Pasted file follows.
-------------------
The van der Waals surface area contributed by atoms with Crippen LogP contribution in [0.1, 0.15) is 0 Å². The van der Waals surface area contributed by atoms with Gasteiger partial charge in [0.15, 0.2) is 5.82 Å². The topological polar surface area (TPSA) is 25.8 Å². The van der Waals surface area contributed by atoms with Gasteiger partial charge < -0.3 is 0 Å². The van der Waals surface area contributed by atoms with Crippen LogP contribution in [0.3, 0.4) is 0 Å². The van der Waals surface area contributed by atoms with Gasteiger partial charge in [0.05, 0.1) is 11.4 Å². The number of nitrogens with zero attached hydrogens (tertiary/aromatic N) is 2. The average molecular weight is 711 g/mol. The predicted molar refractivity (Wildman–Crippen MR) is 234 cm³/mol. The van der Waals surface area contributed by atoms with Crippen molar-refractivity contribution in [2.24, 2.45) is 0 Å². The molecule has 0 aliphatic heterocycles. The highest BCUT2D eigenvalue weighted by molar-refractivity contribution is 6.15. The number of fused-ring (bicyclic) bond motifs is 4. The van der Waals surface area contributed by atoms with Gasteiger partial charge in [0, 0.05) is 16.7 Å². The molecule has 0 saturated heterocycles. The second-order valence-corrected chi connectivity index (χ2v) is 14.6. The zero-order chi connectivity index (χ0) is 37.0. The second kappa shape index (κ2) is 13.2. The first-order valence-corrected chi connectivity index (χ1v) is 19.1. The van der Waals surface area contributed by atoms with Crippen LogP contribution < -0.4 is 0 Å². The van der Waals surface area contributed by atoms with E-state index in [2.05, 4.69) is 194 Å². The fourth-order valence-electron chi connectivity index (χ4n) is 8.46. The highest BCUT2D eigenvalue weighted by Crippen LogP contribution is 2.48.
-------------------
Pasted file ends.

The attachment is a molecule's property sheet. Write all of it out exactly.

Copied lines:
The van der Waals surface area contributed by atoms with Crippen LogP contribution in [0.1, 0.15) is 0 Å². The van der Waals surface area contributed by atoms with Gasteiger partial charge in [0.15, 0.2) is 5.82 Å². The topological polar surface area (TPSA) is 25.8 Å². The van der Waals surface area contributed by atoms with Gasteiger partial charge < -0.3 is 0 Å². The van der Waals surface area contributed by atoms with Crippen LogP contribution in [0.3, 0.4) is 0 Å². The van der Waals surface area contributed by atoms with Gasteiger partial charge in [0.05, 0.1) is 11.4 Å². The number of nitrogens with zero attached hydrogens (tertiary/aromatic N) is 2. The average molecular weight is 711 g/mol. The predicted molar refractivity (Wildman–Crippen MR) is 234 cm³/mol. The van der Waals surface area contributed by atoms with Crippen molar-refractivity contribution in [2.24, 2.45) is 0 Å². The molecule has 0 aliphatic heterocycles. The highest BCUT2D eigenvalue weighted by molar-refractivity contribution is 6.15. The number of fused-ring (bicyclic) bond motifs is 4. The van der Waals surface area contributed by atoms with Gasteiger partial charge in [0, 0.05) is 16.7 Å². The molecule has 0 saturated heterocycles. The second-order valence-corrected chi connectivity index (χ2v) is 14.6. The zero-order chi connectivity index (χ0) is 37.0. The second kappa shape index (κ2) is 13.2. The first-order valence-corrected chi connectivity index (χ1v) is 19.1. The van der Waals surface area contributed by atoms with Crippen LogP contribution < -0.4 is 0 Å². The van der Waals surface area contributed by atoms with E-state index in [2.05, 4.69) is 194 Å². The fourth-order valence-electron chi connectivity index (χ4n) is 8.46. The highest BCUT2D eigenvalue weighted by Crippen LogP contribution is 2.48.